View of the hummocks that mark the surface of the 1980 landslide deposit at the base of Mount St. Helens, Washington. The deposit buries the North Fork Toutle River valley (foreground) with rock debris as deep as 200 m. Individual hummocks in the foreground are 20-40 m wide (only a few of the largest hummocks are indentified by a line). Note the deep channels eroded into the landslide deposit by running water in only 5 years.
A hummocky topography with many hills and closed depressions is probably the most distinctive feature of a volcano landslide deposit. The hills vary widely in shape from circular to elliptical or oval, and range in dimension from a few meters to more than 1 km at their bases. In many cases, the long axis of the hills point radially away from the volcano parallel to the flow direction. The hills vary in height from a few meters to more than 200 m tall.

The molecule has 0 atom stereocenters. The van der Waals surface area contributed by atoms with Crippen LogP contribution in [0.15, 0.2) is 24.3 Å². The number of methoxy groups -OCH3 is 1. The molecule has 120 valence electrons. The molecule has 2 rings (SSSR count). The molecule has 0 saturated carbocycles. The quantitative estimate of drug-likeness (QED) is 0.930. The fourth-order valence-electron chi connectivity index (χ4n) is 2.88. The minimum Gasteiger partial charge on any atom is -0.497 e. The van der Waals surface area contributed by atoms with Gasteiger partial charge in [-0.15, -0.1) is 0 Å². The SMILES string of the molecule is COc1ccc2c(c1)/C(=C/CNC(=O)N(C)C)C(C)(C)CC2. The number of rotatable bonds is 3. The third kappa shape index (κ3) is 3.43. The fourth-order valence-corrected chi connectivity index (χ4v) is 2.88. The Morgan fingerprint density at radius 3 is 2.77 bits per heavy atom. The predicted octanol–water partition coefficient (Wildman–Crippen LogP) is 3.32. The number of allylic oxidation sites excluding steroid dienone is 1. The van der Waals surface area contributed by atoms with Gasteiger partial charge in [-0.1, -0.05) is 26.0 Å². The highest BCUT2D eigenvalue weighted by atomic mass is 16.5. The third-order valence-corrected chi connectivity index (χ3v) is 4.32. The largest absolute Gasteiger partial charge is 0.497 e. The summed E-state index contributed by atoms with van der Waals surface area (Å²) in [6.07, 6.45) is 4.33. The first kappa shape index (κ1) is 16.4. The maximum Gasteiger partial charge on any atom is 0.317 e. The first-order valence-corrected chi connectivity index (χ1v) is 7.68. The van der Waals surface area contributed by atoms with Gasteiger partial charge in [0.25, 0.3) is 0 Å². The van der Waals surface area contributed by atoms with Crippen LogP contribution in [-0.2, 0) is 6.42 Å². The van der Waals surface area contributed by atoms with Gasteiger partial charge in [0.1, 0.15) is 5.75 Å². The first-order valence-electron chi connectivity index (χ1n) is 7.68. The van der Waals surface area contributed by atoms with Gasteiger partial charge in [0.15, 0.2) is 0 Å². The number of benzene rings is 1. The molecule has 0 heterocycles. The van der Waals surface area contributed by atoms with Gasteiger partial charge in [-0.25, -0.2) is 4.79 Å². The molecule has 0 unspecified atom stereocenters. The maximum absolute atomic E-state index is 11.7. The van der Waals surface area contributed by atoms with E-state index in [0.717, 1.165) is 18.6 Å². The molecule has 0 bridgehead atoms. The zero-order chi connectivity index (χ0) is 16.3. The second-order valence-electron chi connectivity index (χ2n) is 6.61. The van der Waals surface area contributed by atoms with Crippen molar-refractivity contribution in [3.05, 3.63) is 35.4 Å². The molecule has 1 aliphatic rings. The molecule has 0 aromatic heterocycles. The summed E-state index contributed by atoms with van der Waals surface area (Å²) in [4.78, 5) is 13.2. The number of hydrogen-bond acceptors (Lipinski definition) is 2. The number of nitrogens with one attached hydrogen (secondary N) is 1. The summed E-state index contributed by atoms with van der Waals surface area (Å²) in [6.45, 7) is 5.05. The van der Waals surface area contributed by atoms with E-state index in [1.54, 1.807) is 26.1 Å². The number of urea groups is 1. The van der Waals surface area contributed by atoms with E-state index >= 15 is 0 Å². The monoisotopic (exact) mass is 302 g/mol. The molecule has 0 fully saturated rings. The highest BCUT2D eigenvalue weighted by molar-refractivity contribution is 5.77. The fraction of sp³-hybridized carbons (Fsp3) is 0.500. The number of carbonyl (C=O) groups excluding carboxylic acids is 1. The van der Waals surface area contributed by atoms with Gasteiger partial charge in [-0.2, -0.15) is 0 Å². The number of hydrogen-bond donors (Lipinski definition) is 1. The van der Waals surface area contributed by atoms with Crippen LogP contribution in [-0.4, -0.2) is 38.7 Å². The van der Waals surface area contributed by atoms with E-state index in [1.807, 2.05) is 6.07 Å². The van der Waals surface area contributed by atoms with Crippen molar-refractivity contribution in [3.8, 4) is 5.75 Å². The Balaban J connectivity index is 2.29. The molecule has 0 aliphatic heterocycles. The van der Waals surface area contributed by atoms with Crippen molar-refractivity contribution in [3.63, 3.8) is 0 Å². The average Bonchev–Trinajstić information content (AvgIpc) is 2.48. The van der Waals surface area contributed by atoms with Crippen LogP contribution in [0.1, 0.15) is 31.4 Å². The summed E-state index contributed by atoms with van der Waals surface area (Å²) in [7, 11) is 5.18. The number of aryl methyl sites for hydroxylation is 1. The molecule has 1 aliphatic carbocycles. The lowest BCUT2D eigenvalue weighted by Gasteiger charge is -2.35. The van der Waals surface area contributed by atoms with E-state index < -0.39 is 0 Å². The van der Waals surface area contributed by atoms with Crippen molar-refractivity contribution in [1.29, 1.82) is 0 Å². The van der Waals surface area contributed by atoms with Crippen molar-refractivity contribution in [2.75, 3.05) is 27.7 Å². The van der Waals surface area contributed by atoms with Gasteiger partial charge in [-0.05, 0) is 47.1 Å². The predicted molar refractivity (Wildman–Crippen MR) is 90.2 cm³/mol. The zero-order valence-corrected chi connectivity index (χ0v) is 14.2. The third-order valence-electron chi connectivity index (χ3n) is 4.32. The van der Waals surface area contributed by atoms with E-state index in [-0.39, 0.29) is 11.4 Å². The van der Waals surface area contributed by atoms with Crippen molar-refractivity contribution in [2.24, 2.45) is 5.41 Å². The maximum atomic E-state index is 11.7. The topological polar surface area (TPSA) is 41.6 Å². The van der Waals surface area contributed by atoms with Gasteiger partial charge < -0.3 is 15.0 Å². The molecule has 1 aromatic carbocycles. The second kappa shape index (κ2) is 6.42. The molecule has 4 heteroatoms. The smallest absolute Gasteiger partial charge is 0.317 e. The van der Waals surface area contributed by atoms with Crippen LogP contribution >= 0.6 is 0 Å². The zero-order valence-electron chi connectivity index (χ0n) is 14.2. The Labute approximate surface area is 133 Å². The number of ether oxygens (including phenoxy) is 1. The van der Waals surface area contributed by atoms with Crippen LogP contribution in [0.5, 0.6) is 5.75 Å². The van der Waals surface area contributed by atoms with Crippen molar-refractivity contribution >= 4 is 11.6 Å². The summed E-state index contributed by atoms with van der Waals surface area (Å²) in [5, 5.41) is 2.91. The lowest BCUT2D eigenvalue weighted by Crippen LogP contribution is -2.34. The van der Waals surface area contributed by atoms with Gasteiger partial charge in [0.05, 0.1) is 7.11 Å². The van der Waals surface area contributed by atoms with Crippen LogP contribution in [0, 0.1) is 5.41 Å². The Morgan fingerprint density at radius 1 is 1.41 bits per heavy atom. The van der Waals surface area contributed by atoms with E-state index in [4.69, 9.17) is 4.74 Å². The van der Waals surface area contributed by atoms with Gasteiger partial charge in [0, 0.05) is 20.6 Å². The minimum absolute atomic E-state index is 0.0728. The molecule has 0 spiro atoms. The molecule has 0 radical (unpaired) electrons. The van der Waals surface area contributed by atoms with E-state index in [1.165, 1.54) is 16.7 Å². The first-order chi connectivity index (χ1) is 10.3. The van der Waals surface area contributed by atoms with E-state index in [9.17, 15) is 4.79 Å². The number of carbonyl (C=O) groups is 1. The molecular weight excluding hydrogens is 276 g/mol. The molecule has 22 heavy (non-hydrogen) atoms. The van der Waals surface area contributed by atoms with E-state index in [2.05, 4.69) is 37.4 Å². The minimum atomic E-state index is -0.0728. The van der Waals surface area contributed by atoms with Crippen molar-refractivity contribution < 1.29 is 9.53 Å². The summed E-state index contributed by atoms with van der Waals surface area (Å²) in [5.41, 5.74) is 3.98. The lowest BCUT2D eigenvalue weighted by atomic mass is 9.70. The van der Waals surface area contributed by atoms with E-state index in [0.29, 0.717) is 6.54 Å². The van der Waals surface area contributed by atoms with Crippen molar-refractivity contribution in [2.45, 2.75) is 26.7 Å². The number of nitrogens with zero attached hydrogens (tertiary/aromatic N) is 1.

Three mechanisms have been proposed for the formation of the hummocks at Mount St. Helens:
More about the landslide deposit at Mount St. Helens
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